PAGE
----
Sunday, August 15, 2010

The Measure

Romans 12:3
For I say, through the grace given unto me, to every man that is among you, not to think of himself more highly than he ought to think; but to think soberly, according as God hath dealt to every man the measure of faith.

“The Measure”

The measure, the writer said. He didn’t say, “some measure” or “a measure.” He specified that it was ‘the’ measure. Why is this important?

Have you ever heard someone say that they wished they had as much faith as someone else?

Have you ever heard someone talk about the amount of faith another person has as if it were a great amount?

I want to look at the measure of faith.

The book of Romans tells us that God, who is no respecter of persons, gave to every man, the measure of faith.

How much faith did God give to Peter?

How much faith did God give to John?

How much faith did God give to Aunt Clarabell?

How much faith did God give to you?

Metron: an apparently primary word; a measure ("metre"), literally or figuratively; by implication a limited portion (degree):

Pistis: persuasion, i.e. credence; moral conviction (of religious truth, or the truthfulness of God or a religious teacher), especially reliance upon Christ for salvation; abstractly, constancy in such profession; by extension, the system of religious (Gospel) truth itself:

Let us step back a couple scriptures:
Rom 12:1-2
1. I beseech you therefore, brethren, by the mercies of God, that ye present your bodies a living sacrifice, holy, acceptable unto God, which is your reasonable service.
2. And be not conformed to this world: but be ye transformed by the renewing of your mind, that ye may prove what is that good, and acceptable, and perfect, will of God.

Here is Paul in his letter to the church at Rome, extolling them to present themselves as living sacrifices.

I remember reading a story about a little girl that was very sick. She was suffering from a rare and serious disease. Her only chance to recover appeared to be a blood transfusion from her 5-year-old brother, who had miraculously survived the same disease and had developed the antibodies needed to combat the illness.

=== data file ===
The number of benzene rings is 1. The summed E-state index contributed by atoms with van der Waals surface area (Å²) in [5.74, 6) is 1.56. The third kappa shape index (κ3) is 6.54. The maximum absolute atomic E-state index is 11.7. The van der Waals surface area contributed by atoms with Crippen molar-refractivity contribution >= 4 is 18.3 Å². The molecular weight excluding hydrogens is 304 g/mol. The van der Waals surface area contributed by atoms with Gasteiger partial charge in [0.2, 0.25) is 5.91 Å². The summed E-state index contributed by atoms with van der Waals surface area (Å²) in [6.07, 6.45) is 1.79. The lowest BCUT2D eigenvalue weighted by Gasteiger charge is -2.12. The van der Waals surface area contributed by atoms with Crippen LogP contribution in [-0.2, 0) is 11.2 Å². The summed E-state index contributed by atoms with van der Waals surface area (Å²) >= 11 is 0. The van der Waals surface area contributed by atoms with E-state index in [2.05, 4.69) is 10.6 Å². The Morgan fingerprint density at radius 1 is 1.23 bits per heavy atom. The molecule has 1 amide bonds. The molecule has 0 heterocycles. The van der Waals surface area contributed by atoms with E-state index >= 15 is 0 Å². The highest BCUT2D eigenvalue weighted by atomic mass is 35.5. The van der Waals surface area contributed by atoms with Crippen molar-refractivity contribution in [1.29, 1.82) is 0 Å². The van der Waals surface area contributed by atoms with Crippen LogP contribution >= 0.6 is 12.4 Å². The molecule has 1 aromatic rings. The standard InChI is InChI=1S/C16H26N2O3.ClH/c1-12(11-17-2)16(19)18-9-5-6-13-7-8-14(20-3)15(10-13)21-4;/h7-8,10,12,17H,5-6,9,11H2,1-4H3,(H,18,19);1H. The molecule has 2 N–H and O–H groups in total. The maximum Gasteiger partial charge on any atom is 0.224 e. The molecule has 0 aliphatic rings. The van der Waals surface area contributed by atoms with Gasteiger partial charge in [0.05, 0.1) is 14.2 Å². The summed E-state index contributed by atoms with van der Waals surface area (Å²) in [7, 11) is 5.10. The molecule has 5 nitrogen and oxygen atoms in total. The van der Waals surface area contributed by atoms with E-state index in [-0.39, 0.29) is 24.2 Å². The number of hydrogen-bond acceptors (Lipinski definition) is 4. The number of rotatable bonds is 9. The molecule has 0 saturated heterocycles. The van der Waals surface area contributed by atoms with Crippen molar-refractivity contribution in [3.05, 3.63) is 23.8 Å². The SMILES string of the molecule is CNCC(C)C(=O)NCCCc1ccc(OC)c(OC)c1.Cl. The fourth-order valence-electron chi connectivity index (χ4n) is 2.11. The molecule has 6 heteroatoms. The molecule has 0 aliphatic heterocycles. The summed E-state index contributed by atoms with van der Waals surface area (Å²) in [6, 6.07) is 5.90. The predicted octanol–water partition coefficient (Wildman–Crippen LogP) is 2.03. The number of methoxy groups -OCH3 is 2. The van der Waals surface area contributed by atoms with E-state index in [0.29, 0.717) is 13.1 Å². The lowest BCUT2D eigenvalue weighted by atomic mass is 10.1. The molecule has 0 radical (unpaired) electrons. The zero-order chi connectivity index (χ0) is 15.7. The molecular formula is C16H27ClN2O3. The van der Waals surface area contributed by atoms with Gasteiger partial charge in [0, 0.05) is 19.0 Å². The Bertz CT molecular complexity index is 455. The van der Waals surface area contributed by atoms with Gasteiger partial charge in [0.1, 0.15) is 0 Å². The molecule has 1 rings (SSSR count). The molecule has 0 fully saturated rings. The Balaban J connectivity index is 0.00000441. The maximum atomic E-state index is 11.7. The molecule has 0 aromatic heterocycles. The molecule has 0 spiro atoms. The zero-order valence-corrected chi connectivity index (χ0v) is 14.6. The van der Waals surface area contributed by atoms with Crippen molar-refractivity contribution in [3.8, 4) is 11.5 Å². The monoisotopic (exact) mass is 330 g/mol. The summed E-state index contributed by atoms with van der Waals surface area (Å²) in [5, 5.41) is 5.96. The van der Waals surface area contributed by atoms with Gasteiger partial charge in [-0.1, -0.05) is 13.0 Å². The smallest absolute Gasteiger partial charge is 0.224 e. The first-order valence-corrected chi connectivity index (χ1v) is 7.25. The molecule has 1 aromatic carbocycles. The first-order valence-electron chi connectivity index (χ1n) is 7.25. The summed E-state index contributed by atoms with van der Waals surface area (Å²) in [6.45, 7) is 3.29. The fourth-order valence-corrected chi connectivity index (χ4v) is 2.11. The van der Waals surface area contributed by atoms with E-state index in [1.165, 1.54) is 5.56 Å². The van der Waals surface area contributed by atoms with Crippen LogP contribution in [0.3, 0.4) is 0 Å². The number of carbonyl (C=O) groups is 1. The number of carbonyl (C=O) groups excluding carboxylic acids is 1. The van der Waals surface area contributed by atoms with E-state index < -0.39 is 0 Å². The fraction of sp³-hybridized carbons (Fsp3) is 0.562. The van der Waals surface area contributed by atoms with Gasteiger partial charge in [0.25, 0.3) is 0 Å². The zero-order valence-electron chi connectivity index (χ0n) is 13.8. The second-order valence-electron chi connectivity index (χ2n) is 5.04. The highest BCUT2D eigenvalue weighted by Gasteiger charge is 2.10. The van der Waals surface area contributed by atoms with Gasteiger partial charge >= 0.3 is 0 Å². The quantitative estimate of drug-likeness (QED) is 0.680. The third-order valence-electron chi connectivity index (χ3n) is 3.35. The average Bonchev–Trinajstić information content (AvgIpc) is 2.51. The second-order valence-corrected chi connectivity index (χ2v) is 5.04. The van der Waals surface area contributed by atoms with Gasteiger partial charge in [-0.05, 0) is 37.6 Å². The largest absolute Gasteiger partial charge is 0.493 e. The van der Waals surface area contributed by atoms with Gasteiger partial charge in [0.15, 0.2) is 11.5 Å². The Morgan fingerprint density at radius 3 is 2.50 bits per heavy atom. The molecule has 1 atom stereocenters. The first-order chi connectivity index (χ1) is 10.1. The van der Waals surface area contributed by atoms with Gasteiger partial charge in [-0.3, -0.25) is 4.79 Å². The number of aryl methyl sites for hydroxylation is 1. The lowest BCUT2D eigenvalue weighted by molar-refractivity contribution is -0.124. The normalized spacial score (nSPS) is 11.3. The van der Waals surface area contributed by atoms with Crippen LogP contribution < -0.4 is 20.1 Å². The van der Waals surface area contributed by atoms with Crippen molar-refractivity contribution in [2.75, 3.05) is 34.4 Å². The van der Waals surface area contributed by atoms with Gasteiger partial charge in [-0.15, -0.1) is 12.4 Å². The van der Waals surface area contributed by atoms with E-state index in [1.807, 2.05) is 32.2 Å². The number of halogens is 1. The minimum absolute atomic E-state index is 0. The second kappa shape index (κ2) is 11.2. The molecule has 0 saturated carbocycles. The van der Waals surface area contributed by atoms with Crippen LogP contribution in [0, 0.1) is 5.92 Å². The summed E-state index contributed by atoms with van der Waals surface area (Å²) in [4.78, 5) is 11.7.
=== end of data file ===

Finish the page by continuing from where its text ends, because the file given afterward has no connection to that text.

The doctor explained the situation to her little brother, and asked the boy if he would be willing to give his blood to his sister. He hesitated only for a moment before taking a deep breath and saying, “Yes, I’ll do it if it will save my sister.”

As the transfusion progressed, he lay in the bed next to his sister and smiled, as all did, seeing the color return to her cheeks. Then his face grew pale and his smile faded. He looked up at the doctor and asked in a trembling voice, “Will I start to die right away?”

Being young, the boy had misunderstood the doctor; he thought he was going to have to give his sister all of his blood. Even thinking this, he did it anyway. He was willing to be the sacrifice.

How do we present ourselves as a living sacrifice? How do we resist conforming? How do we renew our minds? He said it in the next verse. How do you do all those things? I am going to give you a measure.

Peter, the Apostle, was a fisherman. In the book of John, there was a time after the death of Jesus, that Peter and some of the rest were fishing on the sea of Tiberias. They cast their nets all night and didn’t catch one fish. The morning arrives to find Jesus on the shore. The disciples didn’t know it was him. He asked them if they had any meat. When they replied that they did not, even after a night of toiling, He instructed them to cast their nets on the right side of the ship. They did, and could nearly not haul the nets into the boats for the catch was so great. The followers told Peter that it was the Lord on the shore. Peter, in all his brashness, wrapped his coat around himself, and jumped into the sea to swim to his Lord.

The rest of the disciples followed (in the boat) and came to shore, finding a fire with fish lying thereon and bread. Jesus told them to bring the fishes they had caught and invited them to come and dine. The fishes they had caught came to one hundred fifty-three fishes. Let me assure you, this was a great thing to them. They were fishermen by trade. How did they support their families? How did they provide the necessities? How did they feed themselves? They did all of this by the fish they caught. This was one giant payday.